The Raw Material Research and Development Council (RMRDC)-an agency of the Federal Government, which promotes the production of crops of strategic importance to the economy, is now reviving kenaf production.
Last week, the agency gathered kenaf farmers, processors and marketers and gave them improved seeds for the 2017 planting season, in a ceremony held in Abuja.
The Director-General and Chief Executive Officer of the council, Dr Hussain Doko Ibrahim, said kenaf was capable of revolutionizing the Nigerian agricultural and industrial landscape if its potentials were well harnessed.
“One of the major industrial uses of kenaf, which Nigeria is presently most concerned, is the production of jute sacks for packaging agro raw materials for exports. In view of the collapse of the national initiative on the jute sacks production locally, the current jute sacks requirement in the country is estimated at about 5 million pieces,” he said.
Represented by Dr A A. Ogunwusi, the Director, Agriculture & Agro Allied Department of the council, he said the import costs about N2.75 billion in foreign exchange on annual basis, adding that the situation has forced commodity exporters to import second hand jute sacks from Ghana.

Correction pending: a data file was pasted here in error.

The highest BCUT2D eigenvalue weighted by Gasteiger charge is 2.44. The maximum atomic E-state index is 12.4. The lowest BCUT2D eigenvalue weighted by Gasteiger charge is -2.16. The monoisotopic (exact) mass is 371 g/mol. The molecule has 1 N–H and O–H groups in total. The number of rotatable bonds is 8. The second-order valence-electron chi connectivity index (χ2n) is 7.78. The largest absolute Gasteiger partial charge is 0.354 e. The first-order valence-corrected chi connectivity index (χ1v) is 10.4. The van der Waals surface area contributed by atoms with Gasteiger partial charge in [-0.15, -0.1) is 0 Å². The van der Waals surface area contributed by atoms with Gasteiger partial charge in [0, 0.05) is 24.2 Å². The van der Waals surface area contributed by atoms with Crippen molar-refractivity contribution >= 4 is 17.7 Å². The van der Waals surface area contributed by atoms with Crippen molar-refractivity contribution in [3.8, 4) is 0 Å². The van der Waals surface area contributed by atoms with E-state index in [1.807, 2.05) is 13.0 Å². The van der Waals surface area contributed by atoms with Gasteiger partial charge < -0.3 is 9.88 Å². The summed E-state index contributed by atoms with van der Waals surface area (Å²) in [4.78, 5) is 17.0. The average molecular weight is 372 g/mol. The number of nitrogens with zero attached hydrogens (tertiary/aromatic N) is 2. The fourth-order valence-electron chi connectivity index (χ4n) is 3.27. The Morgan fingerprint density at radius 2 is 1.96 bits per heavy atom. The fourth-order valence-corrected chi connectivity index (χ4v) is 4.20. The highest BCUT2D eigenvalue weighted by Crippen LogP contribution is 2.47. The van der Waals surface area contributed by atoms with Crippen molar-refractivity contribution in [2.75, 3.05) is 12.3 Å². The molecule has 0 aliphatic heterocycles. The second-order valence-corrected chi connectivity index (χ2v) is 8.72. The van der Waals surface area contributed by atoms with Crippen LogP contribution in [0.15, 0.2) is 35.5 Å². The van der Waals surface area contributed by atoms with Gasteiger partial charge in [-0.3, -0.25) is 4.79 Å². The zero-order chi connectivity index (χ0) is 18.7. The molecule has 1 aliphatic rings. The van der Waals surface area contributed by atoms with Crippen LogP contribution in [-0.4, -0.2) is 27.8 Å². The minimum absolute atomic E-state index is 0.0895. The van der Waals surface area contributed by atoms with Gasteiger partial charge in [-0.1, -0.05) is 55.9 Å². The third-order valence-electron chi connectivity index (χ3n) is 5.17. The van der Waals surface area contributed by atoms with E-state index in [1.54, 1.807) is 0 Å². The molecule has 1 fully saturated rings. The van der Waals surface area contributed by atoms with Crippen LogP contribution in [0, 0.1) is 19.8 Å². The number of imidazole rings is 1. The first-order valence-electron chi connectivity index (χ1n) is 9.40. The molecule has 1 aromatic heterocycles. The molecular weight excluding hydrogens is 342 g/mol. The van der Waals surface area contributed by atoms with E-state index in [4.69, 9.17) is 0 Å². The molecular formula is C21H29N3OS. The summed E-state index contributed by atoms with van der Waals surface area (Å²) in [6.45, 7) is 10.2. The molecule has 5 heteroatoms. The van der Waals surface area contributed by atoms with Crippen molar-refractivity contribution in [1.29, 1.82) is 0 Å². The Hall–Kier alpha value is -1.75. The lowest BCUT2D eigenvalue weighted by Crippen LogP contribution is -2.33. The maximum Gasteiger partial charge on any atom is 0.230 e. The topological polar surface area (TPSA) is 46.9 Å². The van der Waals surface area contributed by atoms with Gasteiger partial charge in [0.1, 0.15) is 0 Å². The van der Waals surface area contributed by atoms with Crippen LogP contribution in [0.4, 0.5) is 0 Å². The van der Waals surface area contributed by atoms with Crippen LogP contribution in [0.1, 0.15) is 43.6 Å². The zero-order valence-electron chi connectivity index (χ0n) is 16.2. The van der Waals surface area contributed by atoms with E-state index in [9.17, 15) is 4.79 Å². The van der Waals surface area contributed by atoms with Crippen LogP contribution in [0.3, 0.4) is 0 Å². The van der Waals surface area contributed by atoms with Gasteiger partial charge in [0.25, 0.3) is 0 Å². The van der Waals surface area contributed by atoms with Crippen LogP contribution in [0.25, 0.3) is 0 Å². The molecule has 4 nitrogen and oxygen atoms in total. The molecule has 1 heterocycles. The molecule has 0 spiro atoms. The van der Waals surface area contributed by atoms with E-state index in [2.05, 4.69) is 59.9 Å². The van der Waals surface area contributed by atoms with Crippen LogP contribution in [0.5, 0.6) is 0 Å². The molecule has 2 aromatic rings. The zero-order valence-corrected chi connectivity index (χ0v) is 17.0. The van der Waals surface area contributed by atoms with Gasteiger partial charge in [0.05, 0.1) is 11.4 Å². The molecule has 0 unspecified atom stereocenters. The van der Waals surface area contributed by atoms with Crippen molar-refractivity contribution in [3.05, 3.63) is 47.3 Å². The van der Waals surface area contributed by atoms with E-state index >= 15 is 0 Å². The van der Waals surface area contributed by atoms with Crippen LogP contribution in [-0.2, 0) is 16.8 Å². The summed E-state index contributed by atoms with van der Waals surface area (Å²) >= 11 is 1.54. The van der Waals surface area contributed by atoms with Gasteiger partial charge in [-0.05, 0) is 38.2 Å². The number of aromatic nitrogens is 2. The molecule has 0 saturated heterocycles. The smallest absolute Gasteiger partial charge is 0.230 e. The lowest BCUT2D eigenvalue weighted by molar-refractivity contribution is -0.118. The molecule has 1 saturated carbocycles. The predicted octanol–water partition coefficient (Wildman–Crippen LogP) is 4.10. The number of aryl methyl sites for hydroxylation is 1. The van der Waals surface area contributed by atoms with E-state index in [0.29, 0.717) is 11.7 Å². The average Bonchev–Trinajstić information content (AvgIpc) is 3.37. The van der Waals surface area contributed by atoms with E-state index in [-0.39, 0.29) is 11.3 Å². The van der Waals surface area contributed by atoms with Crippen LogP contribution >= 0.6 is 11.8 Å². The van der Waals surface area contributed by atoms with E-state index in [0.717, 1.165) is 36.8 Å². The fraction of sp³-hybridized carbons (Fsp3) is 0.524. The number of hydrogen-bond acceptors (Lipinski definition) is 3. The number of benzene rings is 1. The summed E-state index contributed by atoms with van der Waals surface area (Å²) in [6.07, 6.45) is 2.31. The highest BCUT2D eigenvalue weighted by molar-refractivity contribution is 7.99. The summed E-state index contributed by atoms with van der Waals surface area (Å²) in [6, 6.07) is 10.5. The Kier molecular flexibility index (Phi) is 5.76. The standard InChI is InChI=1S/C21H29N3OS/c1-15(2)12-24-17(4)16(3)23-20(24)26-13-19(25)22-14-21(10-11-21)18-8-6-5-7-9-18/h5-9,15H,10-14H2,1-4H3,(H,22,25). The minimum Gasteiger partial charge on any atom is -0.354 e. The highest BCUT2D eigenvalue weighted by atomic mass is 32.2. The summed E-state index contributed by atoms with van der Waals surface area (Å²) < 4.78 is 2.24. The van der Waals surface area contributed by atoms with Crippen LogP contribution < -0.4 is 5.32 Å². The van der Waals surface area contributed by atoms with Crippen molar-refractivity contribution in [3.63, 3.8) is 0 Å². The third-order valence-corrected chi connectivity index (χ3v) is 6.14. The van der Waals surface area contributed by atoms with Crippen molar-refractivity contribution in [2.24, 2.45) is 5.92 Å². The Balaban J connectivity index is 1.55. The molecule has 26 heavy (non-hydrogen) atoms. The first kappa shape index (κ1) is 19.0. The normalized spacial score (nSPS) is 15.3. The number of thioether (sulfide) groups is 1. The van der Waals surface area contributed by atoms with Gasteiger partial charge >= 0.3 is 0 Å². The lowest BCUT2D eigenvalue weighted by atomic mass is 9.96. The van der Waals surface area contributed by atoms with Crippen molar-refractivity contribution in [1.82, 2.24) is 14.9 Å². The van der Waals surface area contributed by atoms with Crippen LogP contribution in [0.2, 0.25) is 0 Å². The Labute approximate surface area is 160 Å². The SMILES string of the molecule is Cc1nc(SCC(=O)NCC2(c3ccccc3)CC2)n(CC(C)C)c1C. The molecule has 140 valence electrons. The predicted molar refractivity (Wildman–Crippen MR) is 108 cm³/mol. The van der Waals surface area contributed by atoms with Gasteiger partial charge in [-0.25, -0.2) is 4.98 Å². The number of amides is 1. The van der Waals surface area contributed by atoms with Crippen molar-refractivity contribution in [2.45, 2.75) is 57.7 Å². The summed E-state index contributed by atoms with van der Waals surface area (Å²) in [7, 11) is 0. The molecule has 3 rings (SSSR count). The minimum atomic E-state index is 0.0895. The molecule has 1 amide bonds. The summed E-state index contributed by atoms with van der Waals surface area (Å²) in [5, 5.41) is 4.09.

This, he said, necessitated the council’s intervention in growing kenaf, which is a raw material for the jute bags industries in the country.
“To promote sustainability of improved planting materials, the council in collaboration with the Institute of Agricultural Research and Training IAR&T, Ibadan, this year produced improved kenaf seeds, which are being distributed today to the members of Kenaf Producers, Processors and Marketers Association of Nigeria (KEPPMAN) for further multiplication,” he stated.
Currently, Nigeria has over one million hectares of land for the cultivation of kenaf in about 18 states of the federation-Adamawa, Bauchi, Gombe, Taraba, Plateau, Kwara, Kaduna, Benue, Kogi, Niger, Nasarawa, Lagos, Ogun, Osun, Oyo, Ekiti and the FCT.
Other areas of intervention by the council include establishment of a pilot kenaf farms and processing centres in Oyo and Niger states in 2012 and 2014 respectively; multi-locational-field trials of improved kenaf seeds through IAR&T Ibadan; design and fabrication of kenaf decorticating machines at Obafemi Awolowo University Ile-Ife, among other areas.
Reacting to the development, National President of Kenaf Producers, Processors and Marketers Association of Nigeria (KEPPMAN), Hassan Abubakar, in an exclusive interview with Daily Trust, said the gesture was a welcome development, adding that the association now had improved seed for multiplication and distribution to other farmers.
Apostle Kunle Amosu, the National Secretary of the association, however, worried that kenaf could be cultivated in commercial quantity without mechanizing the process.
He puts the jute bags needs of Nigeria at 28 million, adding that “to produce just 2 million bags, you need 3,000 tonnes of kenaf fibre.”
Kenaf (Hibiscus cannabinus) is an annual fibre cordage crop ( for making rope, thread, and sack cloth) now has new applications including paper products, building materials, absorbents, and livestock feed.